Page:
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Project description

Curdles your cheesy code and extracts its binaries

## tl;dr

Curdling compiles all the packages you request into [wheel](, cache them locally and use the clients to build packages the server doesn’t have. Now keep reading, it’s worth it!

## Intro

Installing python packages using [pip]( is an easy thing, you just pip install your package and BOOM, it usually works. It might take a while though. Packages such as [lxml]( and a few other extensions that must be compiled might take minutes to build (~6min on travis ci).

Life is too short to wait for dependency installation. Let’s spend our CPU cycles in something cooler.

## So, what’s the idea behind curdling?

Basically [Wheels](! I’m not reinventing them though. The new python binary format brought hope to my heart. Curdling is basically a cache layer on top of the python package installation environment (which is kinda crazy). Curdling leverages the power of wheel and [distlib]( to provide a seamless package installation and update.

### Seriously? what curdling does?

So, curdling is just a pile of small services, called when something specific needs to be done. To illustrate how it works, let’s say we want to install [forbidden fruit]( To do so, you can just issue the following command:

$ curdling forbiddenfruit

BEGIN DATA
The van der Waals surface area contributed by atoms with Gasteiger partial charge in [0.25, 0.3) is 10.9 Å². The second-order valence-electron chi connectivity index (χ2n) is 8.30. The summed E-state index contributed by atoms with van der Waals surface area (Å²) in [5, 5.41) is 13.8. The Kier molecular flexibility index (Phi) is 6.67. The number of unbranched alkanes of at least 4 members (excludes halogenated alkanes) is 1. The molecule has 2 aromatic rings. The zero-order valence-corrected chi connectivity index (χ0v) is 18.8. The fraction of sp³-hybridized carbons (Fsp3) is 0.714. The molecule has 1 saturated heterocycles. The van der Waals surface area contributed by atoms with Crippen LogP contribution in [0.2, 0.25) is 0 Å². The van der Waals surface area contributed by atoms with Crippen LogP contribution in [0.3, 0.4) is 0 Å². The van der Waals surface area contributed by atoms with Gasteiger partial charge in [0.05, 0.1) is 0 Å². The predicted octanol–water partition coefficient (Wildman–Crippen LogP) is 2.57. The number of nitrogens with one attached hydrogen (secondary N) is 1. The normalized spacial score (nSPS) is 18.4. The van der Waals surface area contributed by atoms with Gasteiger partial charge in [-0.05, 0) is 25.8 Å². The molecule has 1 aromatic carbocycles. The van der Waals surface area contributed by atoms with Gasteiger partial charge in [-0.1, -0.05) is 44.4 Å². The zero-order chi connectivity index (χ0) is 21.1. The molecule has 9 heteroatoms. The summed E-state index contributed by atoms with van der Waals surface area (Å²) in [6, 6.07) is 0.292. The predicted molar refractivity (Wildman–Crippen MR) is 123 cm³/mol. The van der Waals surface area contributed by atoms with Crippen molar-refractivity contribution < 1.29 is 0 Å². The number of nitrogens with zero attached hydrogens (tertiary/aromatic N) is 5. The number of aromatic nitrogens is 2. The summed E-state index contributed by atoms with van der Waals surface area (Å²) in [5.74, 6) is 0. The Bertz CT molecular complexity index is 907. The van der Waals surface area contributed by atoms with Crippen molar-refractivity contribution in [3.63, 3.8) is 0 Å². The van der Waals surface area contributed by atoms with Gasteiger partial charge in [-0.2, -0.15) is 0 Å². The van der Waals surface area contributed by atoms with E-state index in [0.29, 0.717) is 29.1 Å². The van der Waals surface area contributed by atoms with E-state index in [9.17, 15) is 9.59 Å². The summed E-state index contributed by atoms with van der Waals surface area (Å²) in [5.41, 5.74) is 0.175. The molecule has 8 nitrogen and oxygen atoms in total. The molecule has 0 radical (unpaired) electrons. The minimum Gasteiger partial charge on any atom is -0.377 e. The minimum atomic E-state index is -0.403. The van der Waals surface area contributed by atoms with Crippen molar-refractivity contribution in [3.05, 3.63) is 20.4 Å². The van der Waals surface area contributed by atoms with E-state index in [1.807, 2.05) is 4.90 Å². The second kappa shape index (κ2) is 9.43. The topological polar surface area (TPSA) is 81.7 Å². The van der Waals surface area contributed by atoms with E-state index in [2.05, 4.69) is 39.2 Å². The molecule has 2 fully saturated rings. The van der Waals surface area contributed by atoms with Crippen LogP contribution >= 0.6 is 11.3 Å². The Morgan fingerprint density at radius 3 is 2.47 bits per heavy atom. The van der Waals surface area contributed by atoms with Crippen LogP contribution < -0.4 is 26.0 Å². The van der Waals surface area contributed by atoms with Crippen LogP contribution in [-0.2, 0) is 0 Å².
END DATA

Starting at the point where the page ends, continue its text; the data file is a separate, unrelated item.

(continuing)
BOOM! The requested package is now installed in your sys.path! But wait, what happened under the hood? Let’s study each step:

  1. The package needs to be found and downloaded;
  2. If it’s not a wheel package, build it;
  3. Install the wheel;

### Taking a deeper look

Where does the package come from? By default, from [pypi]( But you can inform your own pypi repositories using the option -i as many times as you want, just like this:

$ curdling forbiddenfruit -i http://localhost:8080/simple -i http://friendscomp/simple

Just remember, if you use -i you’ll replace the default repository. If you want to use the default and an extra one you have to type both manually.

Well, how that can be better compared to pip? So, pypi compatible indexes are not the only repositories you can use with curdling. There’s also the curdling index. If you use the -c option instead of -i, it will try to download wheels from another curdling directory shared through HTTP. When it happens, you just skip the build process which is just the slowest in this whole story in most of the cases.

So, what happens if your curdling cache doesn’t contain the requested package? Well, the client will download it from another source (you can either use -i or trust the default pypi repository)

After downloading, building and installing your package, if ran with -u curdling will also try to send the compiled package back to the servers you informed with -c.

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